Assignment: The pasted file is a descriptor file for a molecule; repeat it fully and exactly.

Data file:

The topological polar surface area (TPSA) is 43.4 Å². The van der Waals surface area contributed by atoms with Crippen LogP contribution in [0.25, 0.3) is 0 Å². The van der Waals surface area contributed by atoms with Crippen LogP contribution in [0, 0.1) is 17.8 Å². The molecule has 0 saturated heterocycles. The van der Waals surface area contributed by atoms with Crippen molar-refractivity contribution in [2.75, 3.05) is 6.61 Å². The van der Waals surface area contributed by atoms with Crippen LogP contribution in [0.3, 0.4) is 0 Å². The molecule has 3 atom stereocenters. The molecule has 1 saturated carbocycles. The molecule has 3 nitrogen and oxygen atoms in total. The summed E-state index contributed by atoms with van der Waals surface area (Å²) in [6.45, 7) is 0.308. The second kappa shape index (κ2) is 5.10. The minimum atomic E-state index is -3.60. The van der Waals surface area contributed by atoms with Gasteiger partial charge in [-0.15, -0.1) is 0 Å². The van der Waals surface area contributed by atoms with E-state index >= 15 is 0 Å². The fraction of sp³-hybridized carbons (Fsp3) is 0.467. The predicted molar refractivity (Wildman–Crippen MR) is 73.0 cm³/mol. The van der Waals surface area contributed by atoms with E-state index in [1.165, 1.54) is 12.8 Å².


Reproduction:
The topological polar surface area (TPSA) is 43.4 Å². The van der Waals surface area contributed by atoms with Crippen LogP contribution in [0.25, 0.3) is 0 Å². The van der Waals surface area contributed by atoms with Crippen LogP contribution in [0, 0.1) is 17.8 Å². The molecule has 0 saturated heterocycles. The van der Waals surface area contributed by atoms with Crippen molar-refractivity contribution in [2.75, 3.05) is 6.61 Å². The van der Waals surface area contributed by atoms with Crippen LogP contribution in [0.3, 0.4) is 0 Å². The molecule has 3 atom stereocenters. The molecule has 1 saturated carbocycles. The molecule has 3 nitrogen and oxygen atoms in total. The summed E-state index contributed by atoms with van der Waals surface area (Å²) in [6.45, 7) is 0.308. The second kappa shape index (κ2) is 5.10. The minimum atomic E-state index is -3.60. The van der Waals surface area contributed by atoms with Gasteiger partial charge in [-0.15, -0.1) is 0 Å². The van der Waals surface area contributed by atoms with E-state index >= 15 is 0 Å². The fraction of sp³-hybridized carbons (Fsp3) is 0.467. The predicted molar refractivity (Wildman–Crippen MR) is 73.0 cm³/mol. The van der Waals surface area contributed by atoms with E-state index in [1.165, 1.54) is 12.8 Å².